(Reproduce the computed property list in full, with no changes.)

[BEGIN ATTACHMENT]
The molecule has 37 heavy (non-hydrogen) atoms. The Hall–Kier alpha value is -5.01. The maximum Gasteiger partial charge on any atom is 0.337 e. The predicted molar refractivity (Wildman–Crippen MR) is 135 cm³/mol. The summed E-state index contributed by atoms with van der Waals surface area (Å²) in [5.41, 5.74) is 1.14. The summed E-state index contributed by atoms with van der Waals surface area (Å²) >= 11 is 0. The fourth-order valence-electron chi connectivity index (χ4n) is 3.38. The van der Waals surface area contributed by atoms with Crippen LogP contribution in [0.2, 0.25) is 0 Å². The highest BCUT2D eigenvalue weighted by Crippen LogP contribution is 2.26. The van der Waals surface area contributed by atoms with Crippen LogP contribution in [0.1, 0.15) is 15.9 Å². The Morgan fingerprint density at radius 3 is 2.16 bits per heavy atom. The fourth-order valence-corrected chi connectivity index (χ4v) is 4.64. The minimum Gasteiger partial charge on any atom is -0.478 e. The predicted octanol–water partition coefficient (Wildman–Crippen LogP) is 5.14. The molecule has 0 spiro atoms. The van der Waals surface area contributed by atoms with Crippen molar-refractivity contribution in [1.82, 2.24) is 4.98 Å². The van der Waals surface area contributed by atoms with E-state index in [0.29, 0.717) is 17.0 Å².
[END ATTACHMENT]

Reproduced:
The molecule has 37 heavy (non-hydrogen) atoms. The Hall–Kier alpha value is -5.01. The maximum Gasteiger partial charge on any atom is 0.337 e. The predicted molar refractivity (Wildman–Crippen MR) is 135 cm³/mol. The summed E-state index contributed by atoms with van der Waals surface area (Å²) in [5.41, 5.74) is 1.14. The summed E-state index contributed by atoms with van der Waals surface area (Å²) >= 11 is 0. The fourth-order valence-electron chi connectivity index (χ4n) is 3.38. The van der Waals surface area contributed by atoms with Crippen LogP contribution in [0.2, 0.25) is 0 Å². The highest BCUT2D eigenvalue weighted by Crippen LogP contribution is 2.26. The van der Waals surface area contributed by atoms with Crippen LogP contribution in [0.1, 0.15) is 15.9 Å². The Morgan fingerprint density at radius 3 is 2.16 bits per heavy atom. The fourth-order valence-corrected chi connectivity index (χ4v) is 4.64. The minimum Gasteiger partial charge on any atom is -0.478 e. The predicted octanol–water partition coefficient (Wildman–Crippen LogP) is 5.14. The molecule has 0 spiro atoms. The van der Waals surface area contributed by atoms with Crippen molar-refractivity contribution in [1.82, 2.24) is 4.98 Å². The van der Waals surface area contributed by atoms with E-state index in [0.29, 0.717) is 17.0 Å².